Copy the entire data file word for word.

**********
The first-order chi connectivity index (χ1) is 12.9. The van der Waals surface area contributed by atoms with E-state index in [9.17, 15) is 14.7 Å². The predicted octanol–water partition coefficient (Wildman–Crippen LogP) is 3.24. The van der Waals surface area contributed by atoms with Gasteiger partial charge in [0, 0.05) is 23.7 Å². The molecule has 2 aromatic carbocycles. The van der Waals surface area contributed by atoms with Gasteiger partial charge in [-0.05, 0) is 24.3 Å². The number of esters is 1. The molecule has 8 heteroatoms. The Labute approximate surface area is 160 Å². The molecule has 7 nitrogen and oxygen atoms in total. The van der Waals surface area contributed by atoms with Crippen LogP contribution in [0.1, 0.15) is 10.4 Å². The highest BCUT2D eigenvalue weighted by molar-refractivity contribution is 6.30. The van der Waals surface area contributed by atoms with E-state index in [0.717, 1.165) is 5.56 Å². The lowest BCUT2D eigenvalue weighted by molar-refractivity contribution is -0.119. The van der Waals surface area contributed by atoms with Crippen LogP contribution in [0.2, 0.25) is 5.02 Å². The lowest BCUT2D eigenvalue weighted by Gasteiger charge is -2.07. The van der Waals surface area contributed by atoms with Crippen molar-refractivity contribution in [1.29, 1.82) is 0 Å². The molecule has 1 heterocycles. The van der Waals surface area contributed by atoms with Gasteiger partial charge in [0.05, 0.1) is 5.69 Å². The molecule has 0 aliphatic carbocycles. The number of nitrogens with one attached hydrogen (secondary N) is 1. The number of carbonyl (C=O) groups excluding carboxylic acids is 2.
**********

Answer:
The first-order chi connectivity index (χ1) is 12.9. The van der Waals surface area contributed by atoms with E-state index in [9.17, 15) is 14.7 Å². The predicted octanol–water partition coefficient (Wildman–Crippen LogP) is 3.24. The van der Waals surface area contributed by atoms with Gasteiger partial charge in [0, 0.05) is 23.7 Å². The molecule has 2 aromatic carbocycles. The van der Waals surface area contributed by atoms with Gasteiger partial charge in [-0.05, 0) is 24.3 Å². The number of esters is 1. The molecule has 8 heteroatoms. The Labute approximate surface area is 160 Å². The molecule has 7 nitrogen and oxygen atoms in total. The van der Waals surface area contributed by atoms with Crippen LogP contribution in [0.1, 0.15) is 10.4 Å². The highest BCUT2D eigenvalue weighted by molar-refractivity contribution is 6.30. The van der Waals surface area contributed by atoms with E-state index in [0.717, 1.165) is 5.56 Å². The lowest BCUT2D eigenvalue weighted by molar-refractivity contribution is -0.119. The van der Waals surface area contributed by atoms with Crippen LogP contribution in [0.2, 0.25) is 5.02 Å². The lowest BCUT2D eigenvalue weighted by Gasteiger charge is -2.07. The van der Waals surface area contributed by atoms with Crippen molar-refractivity contribution in [1.29, 1.82) is 0 Å². The molecule has 1 heterocycles. The van der Waals surface area contributed by atoms with Gasteiger partial charge in [0.05, 0.1) is 5.69 Å². The molecule has 0 aliphatic carbocycles. The number of nitrogens with one attached hydrogen (secondary N) is 1. The number of carbonyl (C=O) groups excluding carboxylic acids is 2.